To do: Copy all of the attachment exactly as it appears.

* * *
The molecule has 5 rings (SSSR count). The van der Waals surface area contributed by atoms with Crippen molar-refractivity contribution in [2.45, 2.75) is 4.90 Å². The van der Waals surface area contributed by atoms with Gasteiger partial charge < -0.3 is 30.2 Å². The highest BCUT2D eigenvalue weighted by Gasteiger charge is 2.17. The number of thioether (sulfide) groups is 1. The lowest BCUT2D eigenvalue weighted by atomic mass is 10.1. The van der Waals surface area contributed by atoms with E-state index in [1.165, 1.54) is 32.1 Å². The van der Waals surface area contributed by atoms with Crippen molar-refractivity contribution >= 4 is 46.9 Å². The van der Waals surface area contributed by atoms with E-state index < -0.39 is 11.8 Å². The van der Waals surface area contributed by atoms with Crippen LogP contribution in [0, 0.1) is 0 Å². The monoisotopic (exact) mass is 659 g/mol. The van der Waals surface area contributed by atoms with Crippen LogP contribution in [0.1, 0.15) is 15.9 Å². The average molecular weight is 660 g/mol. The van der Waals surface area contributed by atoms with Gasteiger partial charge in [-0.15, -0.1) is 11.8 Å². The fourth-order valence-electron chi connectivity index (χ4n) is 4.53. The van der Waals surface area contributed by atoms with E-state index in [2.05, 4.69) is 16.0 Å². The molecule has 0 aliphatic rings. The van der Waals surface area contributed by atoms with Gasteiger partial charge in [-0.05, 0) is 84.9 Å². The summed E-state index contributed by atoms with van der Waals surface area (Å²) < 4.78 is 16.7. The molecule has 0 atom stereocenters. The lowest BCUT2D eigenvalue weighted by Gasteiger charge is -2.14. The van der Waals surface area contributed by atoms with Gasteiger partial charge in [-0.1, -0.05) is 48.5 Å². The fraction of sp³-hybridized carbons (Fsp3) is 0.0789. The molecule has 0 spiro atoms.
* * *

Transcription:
The molecule has 5 rings (SSSR count). The van der Waals surface area contributed by atoms with Crippen molar-refractivity contribution in [2.45, 2.75) is 4.90 Å². The van der Waals surface area contributed by atoms with Gasteiger partial charge < -0.3 is 30.2 Å². The highest BCUT2D eigenvalue weighted by Gasteiger charge is 2.17. The number of thioether (sulfide) groups is 1. The lowest BCUT2D eigenvalue weighted by atomic mass is 10.1. The van der Waals surface area contributed by atoms with E-state index in [1.165, 1.54) is 32.1 Å². The van der Waals surface area contributed by atoms with Crippen molar-refractivity contribution >= 4 is 46.9 Å². The van der Waals surface area contributed by atoms with E-state index < -0.39 is 11.8 Å². The van der Waals surface area contributed by atoms with Crippen LogP contribution in [0, 0.1) is 0 Å². The monoisotopic (exact) mass is 659 g/mol. The van der Waals surface area contributed by atoms with Crippen LogP contribution in [0.1, 0.15) is 15.9 Å². The average molecular weight is 660 g/mol. The van der Waals surface area contributed by atoms with Gasteiger partial charge in [-0.15, -0.1) is 11.8 Å². The fourth-order valence-electron chi connectivity index (χ4n) is 4.53. The van der Waals surface area contributed by atoms with E-state index in [2.05, 4.69) is 16.0 Å². The molecule has 0 aliphatic rings. The van der Waals surface area contributed by atoms with Gasteiger partial charge in [-0.05, 0) is 84.9 Å². The summed E-state index contributed by atoms with van der Waals surface area (Å²) < 4.78 is 16.7. The molecule has 0 atom stereocenters. The lowest BCUT2D eigenvalue weighted by Gasteiger charge is -2.14. The van der Waals surface area contributed by atoms with Gasteiger partial charge in [-0.1, -0.05) is 48.5 Å². The fraction of sp³-hybridized carbons (Fsp3) is 0.0789. The molecule has 0 spiro atoms.